How to Find Investment Properties: 5 Tools to Use

How can you find investment properties? Will you have better luck finding them online or in person?

If you already know what type of property you’re interested in, it’s time to nail one down. There are several methods to do this, such as searching through eviction records or using an online database.

Discover how to find investment properties in five different ways.

Locating Possible Properties

In The Book on Rental Property Investing, Brandon Turner says you can use several methods to figure out how to find investment properties:

1. The Multiple Listing Service (MLS): a database with the most accurate survey of listings. In the MLS, smaller catalogs of regional listings combine to form a single national database. You likely need a real estate agent to access it—another reason to cultivate this relationship early. 

(Shortform note: Canadian MLS services work similarly to the US-based ones Turner covers. They’re also run by a collaborative of real estate professionals, and brokerages stringently oversee the listing addition process to ensure accuracy. The largest single regional catalog is for the Greater Toronto Area: In 2015, the service boasted the participation of more than 50,000 local realtors. Canada, as a whole, has more than 80 boards of realtors managing MLS catalogs.)

2. Direct Mail Marketing: frequently sending out postcards or letters to property owners you think might sell. Some owner lists are accessible for a fee, or you can make your own. This cold-calling approach appeals mostly to struggling owners who want to sell quickly and hassle-free.

(Shortform note: It’s possible that sending physical marketing materials to prospective sellers is more effective than sending digital ones because they have a higher emotional impact on the receiver. This factor, added to the frequency Turner suggests, can enhance the chances that a prospective seller will identify with your brand and consult you first if they decide to unload a property. To add more to that emotional appeal, include attractive pictures on your materials.)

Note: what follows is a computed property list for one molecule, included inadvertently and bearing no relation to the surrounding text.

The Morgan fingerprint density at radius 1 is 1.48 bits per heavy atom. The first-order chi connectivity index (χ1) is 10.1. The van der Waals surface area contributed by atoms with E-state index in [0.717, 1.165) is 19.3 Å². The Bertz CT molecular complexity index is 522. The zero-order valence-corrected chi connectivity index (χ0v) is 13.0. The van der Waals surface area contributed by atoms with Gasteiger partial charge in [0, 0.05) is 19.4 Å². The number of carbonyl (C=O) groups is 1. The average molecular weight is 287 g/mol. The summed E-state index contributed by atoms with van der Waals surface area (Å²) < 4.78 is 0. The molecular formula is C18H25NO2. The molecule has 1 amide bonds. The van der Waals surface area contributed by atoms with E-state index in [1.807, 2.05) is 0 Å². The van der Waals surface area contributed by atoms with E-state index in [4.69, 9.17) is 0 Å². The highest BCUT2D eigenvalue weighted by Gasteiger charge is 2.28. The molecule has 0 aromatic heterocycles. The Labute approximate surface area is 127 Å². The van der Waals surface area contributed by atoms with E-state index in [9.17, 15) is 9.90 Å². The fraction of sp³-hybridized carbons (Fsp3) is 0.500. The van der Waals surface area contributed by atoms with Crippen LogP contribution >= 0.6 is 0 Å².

3. Driving around, hunting properties: a low-cost option that’s especially useful for finding options. Look out for signs of distress or neglect that often indicate no one resides in a property—the owner might be poised to sell. 

(Shortform note: Some telltale signs of distress or neglect to look out for include no one putting garbage cans out on collection day; the home going undecorated during holiday seasons; electric meters having red out-of-service tags; damaged or boarded windows; and the lights never being on, especially at night. When scouting properties, make sure to consult local trespassing laws to make sure your activities are above-board.)

4. Evictions: Turner points out that landlords in the midst of evicting tenants are often going through stressful and legally complicated experiences. They may be more apt to sell quickly—and at a lower price—if you present them with a timely exit opportunity. Eviction records are generally available to the public. 

(Shortform note: The late 2010s and early 2020s saw considerable spikes in eviction rates in the United States, leading to what many lawmakers consider an eviction crisis. Specifically, the country has seen annual eviction rates of nearly four million renters, and nearly six million renters not being up to date on their payments. Further, in 2018, roughly 6% of renters were threatened with eviction.)

5. Craigslist: a common online hub for locating sellers or advertising yourself. Turner emphasizes that the site is free and easy to navigate.

(Shortform note: Not everyone agrees with Turner that Craigslist and similar sites are worth the effort. Critics point to the fact that, even if you religiously create ads and respond to sellers’ posts, those other users may not respond quickly or at all. Also, because these sites are free and easy to use, they can be saturated with competition, making it difficult to drum up a stream of worthwhile leads.)

How to Find Investment Properties: 5 Tools to Use

Katie Doll

Somehow, Katie was able to pull off her childhood dream of creating a career around books after graduating with a degree in English and a concentration in Creative Writing. Her preferred genre of books has changed drastically over the years, from fantasy/dystopian young-adult to moving novels and non-fiction books on the human experience. Katie especially enjoys reading and writing about all things television, good and bad.

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